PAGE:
LEWISVILLE, Texas (CBSDFW.COM) – Police Chief Russ Kerbow, who has served in the Lewisville Police Department since 1978, announced he will retire in August.
“When I took over as Chief, my philosophy was, and still is, that it’s hard for a chief to be as effective as they can be much longer than about 10 years,” Kerbow said. “My retirement fits in with that guideline, and I feel it’s really time for someone else to take the reins.”
According to a City of Lewisville news release, Chief Kerbow joined the department in 1978 after some friends from high school, serving on the police force, encouraged him to apply. He jokes that he thought he did so poorly in his interview there would be no way he’d be hired. He served as an officer from 1978-1983, held the rank of sergeant from 1983-1991, served as lieutenant from 1991-1997, served as Commander of Criminal Investigations from 1997-2001, promoted to Captain in 2001, promoted to Assistant Chief in 2004, and finally promoted to Police Chief in 2007 following Chief Steve McFadden’s retirement.
“Russ has been the face of Lewisville policing for many years. He is an outstanding police chief and an outstanding ambassador for Lewisville,” said Lewisville City Manager Donna Barron. “He genuinely loves his hometown and the people who live here. This city has been fortunate to have such a dedicated public servant.”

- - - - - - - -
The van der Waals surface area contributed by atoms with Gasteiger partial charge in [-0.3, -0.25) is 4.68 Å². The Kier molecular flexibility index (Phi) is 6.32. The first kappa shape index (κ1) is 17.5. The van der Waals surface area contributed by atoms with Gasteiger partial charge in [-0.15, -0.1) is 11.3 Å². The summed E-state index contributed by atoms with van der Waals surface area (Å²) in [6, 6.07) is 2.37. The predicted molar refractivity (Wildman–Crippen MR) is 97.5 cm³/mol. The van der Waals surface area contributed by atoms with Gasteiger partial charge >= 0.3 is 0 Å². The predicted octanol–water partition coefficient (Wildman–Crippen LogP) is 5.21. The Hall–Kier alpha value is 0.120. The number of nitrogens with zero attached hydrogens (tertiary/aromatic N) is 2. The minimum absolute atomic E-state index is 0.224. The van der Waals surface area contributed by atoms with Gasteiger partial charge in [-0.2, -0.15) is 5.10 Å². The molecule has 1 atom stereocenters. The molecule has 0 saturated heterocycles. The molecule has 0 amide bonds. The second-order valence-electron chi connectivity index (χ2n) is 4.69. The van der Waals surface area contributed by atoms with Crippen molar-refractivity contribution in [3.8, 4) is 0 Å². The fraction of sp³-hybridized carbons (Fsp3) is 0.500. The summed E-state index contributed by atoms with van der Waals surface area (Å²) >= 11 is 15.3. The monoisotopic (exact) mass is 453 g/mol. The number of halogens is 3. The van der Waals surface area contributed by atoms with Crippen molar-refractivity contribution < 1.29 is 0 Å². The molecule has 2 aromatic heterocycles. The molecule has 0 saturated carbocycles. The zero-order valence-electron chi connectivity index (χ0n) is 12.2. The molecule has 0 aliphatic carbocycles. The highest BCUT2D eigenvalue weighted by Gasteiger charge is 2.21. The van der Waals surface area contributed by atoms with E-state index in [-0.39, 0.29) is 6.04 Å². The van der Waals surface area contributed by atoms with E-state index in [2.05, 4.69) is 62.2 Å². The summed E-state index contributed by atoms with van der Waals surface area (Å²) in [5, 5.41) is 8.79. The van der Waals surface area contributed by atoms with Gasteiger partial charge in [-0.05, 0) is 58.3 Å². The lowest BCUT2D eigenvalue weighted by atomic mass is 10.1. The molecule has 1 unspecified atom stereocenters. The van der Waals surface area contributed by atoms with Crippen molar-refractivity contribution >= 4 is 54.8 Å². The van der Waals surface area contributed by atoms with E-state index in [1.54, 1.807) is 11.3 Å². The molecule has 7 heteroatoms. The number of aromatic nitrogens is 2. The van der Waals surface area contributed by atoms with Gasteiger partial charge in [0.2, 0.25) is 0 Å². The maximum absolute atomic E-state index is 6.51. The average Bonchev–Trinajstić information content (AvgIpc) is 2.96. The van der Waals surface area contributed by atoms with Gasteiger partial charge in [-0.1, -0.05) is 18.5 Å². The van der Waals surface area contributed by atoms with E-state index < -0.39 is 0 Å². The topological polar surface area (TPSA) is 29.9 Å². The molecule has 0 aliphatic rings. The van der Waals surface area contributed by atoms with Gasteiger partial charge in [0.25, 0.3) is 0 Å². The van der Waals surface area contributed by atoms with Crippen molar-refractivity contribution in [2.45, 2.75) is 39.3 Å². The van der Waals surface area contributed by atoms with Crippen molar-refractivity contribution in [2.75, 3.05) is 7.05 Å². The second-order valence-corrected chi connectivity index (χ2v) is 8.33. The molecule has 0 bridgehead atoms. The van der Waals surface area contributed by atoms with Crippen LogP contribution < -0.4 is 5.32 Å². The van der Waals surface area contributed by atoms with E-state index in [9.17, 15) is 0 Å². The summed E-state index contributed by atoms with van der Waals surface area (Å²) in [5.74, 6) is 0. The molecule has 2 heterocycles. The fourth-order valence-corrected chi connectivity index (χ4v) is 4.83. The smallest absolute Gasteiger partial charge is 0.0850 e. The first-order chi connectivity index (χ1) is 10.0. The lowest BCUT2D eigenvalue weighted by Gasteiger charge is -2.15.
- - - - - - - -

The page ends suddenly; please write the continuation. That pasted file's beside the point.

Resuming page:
The city says the Lewisville Police Department grew significantly under Chief Kerbow. He was the 33rd police officer on the force when he was hired. Today, LPD is authorized 158 officers. He said his main goal was to build on the culture established by Chief McFadden of always making sure LPD stood for professionalism and innovation.
Chief Kerbow said his proudest achievement was having LPD recognized by the Texas Police Chiefs Association as a “Best Practices” program. The department was first recognized in 2010, earned the recognition again in 2014, and is in line to earn that recognition again this year.
He said he is also proud the department built and opened a state-of-the-art jail in 2008, and completed the 5,000-square-foot addition to the police training facility.
“Not coming to work with these fine men and women each day will be the toughest part of retirement,” Kerbow said. “These people are what keeps you sane when things are going pretty crazy.”
Chief Kerbow says the time is right to retire now because his wife will retire in December, and it will give them a chance to travel and take advantage of some other exciting opportunities. Becky Kerbow currently serves as the Denton County Precinct 3 Justice of the Peace. Chief Kerbow already has signed up to teach a couple of classes on 21St Century Policing this Spring at The University of North Texas in Denton.
“On a personal note, I will greatly miss working with Russ,” Barron said. “He is a person who cares deeply about his work and the people with whom he works. I wish him and Becky the very best in their well-earned retirement.